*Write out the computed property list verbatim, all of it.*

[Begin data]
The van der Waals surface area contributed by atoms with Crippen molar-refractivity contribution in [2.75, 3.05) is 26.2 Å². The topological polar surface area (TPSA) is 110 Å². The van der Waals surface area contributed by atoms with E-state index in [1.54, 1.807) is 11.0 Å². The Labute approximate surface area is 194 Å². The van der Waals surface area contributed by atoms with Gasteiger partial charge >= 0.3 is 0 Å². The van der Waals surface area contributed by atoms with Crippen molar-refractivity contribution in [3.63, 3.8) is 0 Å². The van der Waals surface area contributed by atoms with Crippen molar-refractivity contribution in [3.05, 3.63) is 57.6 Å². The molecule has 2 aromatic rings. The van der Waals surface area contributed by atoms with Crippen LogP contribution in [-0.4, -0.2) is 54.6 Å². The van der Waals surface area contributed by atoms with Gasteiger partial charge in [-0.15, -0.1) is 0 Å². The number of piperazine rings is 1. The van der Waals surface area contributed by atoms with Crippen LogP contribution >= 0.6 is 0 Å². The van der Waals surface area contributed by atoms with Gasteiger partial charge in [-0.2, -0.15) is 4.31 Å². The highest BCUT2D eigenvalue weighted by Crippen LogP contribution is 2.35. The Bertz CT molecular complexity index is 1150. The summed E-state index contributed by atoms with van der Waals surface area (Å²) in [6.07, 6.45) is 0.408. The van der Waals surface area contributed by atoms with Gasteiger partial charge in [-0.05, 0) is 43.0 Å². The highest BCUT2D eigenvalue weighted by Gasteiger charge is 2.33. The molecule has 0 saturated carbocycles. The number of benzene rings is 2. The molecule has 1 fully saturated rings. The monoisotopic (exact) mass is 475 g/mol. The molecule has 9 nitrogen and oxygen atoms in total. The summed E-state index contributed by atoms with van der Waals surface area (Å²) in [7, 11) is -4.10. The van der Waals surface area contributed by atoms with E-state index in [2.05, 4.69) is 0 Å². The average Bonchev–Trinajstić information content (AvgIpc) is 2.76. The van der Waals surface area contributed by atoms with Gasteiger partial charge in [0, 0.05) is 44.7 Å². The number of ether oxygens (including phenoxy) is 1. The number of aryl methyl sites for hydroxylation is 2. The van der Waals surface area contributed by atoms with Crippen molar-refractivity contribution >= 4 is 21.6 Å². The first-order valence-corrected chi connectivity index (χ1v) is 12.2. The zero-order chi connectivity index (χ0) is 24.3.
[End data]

The van der Waals surface area contributed by atoms with Crippen molar-refractivity contribution in [2.75, 3.05) is 26.2 Å². The topological polar surface area (TPSA) is 110 Å². The van der Waals surface area contributed by atoms with E-state index in [1.54, 1.807) is 11.0 Å². The Labute approximate surface area is 194 Å². The van der Waals surface area contributed by atoms with Gasteiger partial charge >= 0.3 is 0 Å². The van der Waals surface area contributed by atoms with Crippen molar-refractivity contribution in [3.63, 3.8) is 0 Å². The van der Waals surface area contributed by atoms with Crippen molar-refractivity contribution in [3.05, 3.63) is 57.6 Å². The molecule has 2 aromatic rings. The van der Waals surface area contributed by atoms with Crippen LogP contribution in [-0.4, -0.2) is 54.6 Å². The van der Waals surface area contributed by atoms with Gasteiger partial charge in [-0.15, -0.1) is 0 Å². The number of piperazine rings is 1. The van der Waals surface area contributed by atoms with Crippen LogP contribution >= 0.6 is 0 Å². The van der Waals surface area contributed by atoms with Gasteiger partial charge in [-0.2, -0.15) is 4.31 Å². The highest BCUT2D eigenvalue weighted by Crippen LogP contribution is 2.35. The Bertz CT molecular complexity index is 1150. The summed E-state index contributed by atoms with van der Waals surface area (Å²) in [6.07, 6.45) is 0.408. The van der Waals surface area contributed by atoms with Gasteiger partial charge in [-0.05, 0) is 43.0 Å². The highest BCUT2D eigenvalue weighted by Gasteiger charge is 2.33. The molecule has 0 saturated carbocycles. The number of benzene rings is 2. The molecule has 1 fully saturated rings. The monoisotopic (exact) mass is 475 g/mol. The molecule has 9 nitrogen and oxygen atoms in total. The summed E-state index contributed by atoms with van der Waals surface area (Å²) in [7, 11) is -4.10. The van der Waals surface area contributed by atoms with E-state index in [2.05, 4.69) is 0 Å². The average Bonchev–Trinajstić information content (AvgIpc) is 2.76. The van der Waals surface area contributed by atoms with Gasteiger partial charge in [0, 0.05) is 44.7 Å². The number of ether oxygens (including phenoxy) is 1. The number of aryl methyl sites for hydroxylation is 2. The van der Waals surface area contributed by atoms with Crippen molar-refractivity contribution >= 4 is 21.6 Å². The first-order valence-corrected chi connectivity index (χ1v) is 12.2. The zero-order chi connectivity index (χ0) is 24.3.